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Swedish Policy for the Arctic: A Feminist Risk Analysis
Mid Sweden University, Faculty of Human Sciences, Department of Social Sciences. (RCR)ORCID iD: 0000-0001-5000-311X
Mid Sweden University, Faculty of Human Sciences, Department of Social Sciences. (FGV)ORCID iD: 0000-0002-5337-3287
Mid Sweden University, Faculty of Human Sciences, Department of Social Sciences. (RCR)ORCID iD: 0000-0002-5355-4280
2017 (English)Conference paper, Oral presentation with published abstract (Refereed)
Abstract [en]

Since 2007 there has been an increase in policies for the Arctic from many European and non-European countries. Sweden was the last of the Arctic states to launch a policy for the Arctic in 2011. While policies may be presented in ‘neutral language’ they are fundamentally political. In fact, a key task in order to understand contemporary power structures, is to trace the philosophical underpinnings of policy in order to capture its enabling discourses, mobilizing metaphors, underlying ideologies and uses. Drawing on feminist risk theory the aim is to analyze the Swedish policy for the Arctic to explore risk discourses about the Arctic and their performative practices through policymaking in Sweden. Feminist risk theory has been formulated in order to overcome the dividing lines of risk research and intersectionality. It highlights the need for analysis of the ‘doings’ of risk not only from the perspective of discourses that interpolate individuals into certain subject positions, but also from a perspective that acknowledges the power dimensions in the ‘doings’, and also recognizes that the performativity of risk takes place along lines of difference. It is also difficult not to acknowledge that risk theories are drawn from and, in turn, contribute to a particularly Western conceptualization of risk—one that is progressive, evidence-based, and rational, and situated historically and socially within a post-Enlightenment tradition of modernity, postmodernity, and development discourse. This has led us to question some of the underlying premises in the historical framing of not only risk but also the Arctic as a construct of the post-Enlightenment. Our analyses show the Swedish strategy adapts to and uses the dominant discourses about risks, such as climate change, human security as well as boarder societal security and energy shortage, while simultaneously positioning Sweden as the solution to manage these risks. Using an articulation that echoes the language used in stories about conquests of the Arctic that was written centuries ago, these ‘masculine fantasies’ are embedded in the policy and as a consequence is action and influence the Arctic region are enabled.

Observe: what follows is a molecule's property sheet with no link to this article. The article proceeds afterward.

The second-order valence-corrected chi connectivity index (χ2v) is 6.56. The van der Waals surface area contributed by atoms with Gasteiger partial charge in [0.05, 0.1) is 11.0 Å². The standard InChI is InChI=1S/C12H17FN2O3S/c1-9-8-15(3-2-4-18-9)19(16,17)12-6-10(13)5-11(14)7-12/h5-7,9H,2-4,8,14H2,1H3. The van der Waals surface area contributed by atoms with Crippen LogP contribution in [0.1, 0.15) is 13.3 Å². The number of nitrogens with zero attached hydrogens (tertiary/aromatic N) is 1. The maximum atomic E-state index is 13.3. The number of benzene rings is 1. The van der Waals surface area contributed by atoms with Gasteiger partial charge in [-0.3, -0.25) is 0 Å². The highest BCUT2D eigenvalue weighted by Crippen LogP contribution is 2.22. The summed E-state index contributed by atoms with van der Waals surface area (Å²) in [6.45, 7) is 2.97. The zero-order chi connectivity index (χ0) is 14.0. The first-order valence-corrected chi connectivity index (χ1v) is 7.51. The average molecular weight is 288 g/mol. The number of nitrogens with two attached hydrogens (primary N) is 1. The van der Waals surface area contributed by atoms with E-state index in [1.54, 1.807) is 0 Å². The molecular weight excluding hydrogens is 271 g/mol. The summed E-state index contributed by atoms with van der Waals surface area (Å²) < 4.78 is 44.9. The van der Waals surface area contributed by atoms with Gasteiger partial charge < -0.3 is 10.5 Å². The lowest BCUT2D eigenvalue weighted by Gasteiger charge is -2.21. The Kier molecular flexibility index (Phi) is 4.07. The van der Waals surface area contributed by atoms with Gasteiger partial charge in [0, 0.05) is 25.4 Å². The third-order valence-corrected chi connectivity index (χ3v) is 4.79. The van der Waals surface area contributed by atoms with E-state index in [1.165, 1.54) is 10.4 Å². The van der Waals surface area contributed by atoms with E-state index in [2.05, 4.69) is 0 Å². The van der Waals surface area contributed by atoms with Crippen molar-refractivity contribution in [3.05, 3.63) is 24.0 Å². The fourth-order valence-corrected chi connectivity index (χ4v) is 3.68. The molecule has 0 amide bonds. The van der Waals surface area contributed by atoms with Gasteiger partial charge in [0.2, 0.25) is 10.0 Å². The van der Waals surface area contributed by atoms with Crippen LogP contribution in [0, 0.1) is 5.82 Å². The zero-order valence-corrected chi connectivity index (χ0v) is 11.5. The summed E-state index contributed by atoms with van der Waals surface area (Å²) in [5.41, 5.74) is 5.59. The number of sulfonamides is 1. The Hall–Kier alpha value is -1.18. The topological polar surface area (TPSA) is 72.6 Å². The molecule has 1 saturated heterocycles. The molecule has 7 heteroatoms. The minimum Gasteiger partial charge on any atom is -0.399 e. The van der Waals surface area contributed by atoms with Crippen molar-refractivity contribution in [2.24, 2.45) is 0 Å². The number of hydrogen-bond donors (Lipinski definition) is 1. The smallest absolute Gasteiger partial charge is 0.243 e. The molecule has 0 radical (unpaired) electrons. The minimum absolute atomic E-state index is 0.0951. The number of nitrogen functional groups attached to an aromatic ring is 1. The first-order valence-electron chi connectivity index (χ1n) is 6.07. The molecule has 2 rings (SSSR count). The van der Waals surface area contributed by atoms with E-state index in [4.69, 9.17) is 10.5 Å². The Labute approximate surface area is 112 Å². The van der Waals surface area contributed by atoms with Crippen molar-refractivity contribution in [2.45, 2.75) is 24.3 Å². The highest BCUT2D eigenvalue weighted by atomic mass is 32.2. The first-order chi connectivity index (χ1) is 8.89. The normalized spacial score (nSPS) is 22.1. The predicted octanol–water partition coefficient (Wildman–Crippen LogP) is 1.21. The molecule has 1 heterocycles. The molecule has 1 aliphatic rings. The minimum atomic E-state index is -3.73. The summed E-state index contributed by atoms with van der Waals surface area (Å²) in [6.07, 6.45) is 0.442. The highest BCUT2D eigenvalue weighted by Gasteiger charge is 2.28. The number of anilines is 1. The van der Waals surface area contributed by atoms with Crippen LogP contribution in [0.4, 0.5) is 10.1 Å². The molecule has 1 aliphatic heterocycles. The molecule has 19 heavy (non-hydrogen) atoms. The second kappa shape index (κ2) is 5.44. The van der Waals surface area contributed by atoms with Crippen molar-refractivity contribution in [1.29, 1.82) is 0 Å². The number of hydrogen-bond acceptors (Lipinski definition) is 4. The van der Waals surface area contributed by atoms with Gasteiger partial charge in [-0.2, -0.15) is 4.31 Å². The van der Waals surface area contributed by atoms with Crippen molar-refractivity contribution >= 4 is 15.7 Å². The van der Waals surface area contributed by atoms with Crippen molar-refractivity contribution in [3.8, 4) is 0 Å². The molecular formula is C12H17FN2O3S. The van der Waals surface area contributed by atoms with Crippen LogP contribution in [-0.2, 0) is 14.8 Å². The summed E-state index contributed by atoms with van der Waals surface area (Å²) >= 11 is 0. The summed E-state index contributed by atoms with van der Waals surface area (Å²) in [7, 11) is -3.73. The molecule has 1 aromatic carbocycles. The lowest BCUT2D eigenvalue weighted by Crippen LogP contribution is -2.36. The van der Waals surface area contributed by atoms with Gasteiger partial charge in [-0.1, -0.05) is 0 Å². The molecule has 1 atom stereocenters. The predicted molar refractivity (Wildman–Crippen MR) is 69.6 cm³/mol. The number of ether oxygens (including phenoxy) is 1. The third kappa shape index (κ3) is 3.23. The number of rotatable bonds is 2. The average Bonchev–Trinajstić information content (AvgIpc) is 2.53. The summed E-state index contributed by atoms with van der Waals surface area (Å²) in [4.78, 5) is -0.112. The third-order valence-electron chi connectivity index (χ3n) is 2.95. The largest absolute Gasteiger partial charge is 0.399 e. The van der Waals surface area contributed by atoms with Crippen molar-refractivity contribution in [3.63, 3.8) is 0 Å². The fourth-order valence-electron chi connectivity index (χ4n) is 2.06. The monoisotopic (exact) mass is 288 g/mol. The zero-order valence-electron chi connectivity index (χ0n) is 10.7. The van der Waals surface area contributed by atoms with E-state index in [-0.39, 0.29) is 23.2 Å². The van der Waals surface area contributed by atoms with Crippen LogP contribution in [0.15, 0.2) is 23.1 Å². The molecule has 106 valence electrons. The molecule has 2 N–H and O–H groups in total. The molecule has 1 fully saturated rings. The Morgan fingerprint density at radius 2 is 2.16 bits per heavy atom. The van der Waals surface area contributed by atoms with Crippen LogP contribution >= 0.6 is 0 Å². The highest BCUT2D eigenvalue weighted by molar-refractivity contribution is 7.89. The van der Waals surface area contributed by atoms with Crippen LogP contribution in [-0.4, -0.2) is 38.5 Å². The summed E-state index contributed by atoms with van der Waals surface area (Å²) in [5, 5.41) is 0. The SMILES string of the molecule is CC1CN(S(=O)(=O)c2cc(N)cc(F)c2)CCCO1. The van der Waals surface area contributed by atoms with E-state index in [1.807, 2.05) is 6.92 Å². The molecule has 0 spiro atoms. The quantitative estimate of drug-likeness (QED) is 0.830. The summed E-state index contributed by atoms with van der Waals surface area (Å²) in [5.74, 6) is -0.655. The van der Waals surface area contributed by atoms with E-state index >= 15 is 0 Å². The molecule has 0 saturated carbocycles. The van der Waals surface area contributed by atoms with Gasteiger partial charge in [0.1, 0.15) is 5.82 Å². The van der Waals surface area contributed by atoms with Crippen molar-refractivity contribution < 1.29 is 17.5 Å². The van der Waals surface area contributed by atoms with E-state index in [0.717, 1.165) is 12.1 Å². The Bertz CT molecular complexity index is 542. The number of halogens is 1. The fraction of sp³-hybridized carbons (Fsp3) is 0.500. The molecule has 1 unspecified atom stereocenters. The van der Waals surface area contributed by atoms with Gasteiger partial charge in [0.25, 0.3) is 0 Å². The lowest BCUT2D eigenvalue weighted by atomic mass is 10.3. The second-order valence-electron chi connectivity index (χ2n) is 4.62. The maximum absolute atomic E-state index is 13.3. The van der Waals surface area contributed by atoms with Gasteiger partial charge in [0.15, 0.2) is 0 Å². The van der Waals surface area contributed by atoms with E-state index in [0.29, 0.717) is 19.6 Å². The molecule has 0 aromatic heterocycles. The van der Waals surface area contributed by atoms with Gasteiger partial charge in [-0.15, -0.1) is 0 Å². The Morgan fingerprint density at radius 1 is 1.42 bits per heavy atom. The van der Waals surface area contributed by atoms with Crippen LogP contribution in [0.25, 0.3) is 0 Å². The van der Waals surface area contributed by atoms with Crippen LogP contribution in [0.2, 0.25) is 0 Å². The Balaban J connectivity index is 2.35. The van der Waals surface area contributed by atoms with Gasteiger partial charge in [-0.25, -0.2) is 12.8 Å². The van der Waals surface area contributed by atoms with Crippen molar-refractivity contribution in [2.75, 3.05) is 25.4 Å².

Place, publisher, year, edition, pages
2017.
National Category
Sociology (excluding Social Work, Social Psychology and Social Anthropology)
Identifiers
URN: urn:nbn:se:miun:diva-32773OAI: oai:DiVA.org:miun-32773DiVA, id: diva2:1178917
Conference
NEW CHALLENGES, NEW THREATS: RESILIENCE AND ADAPTATION IN A RISKY WORLD. The 26th Annual meeting of Society for Risk Analysis Europe (SRA-E) Lisbon, Portugal,19-21 June, 2017
Available from: 2018-01-31 Created: 2018-01-31 Last updated: 2018-02-02Bibliographically approved

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Olofsson, AnnaGiritli Nygren, KatarinaÖhman, Susanna

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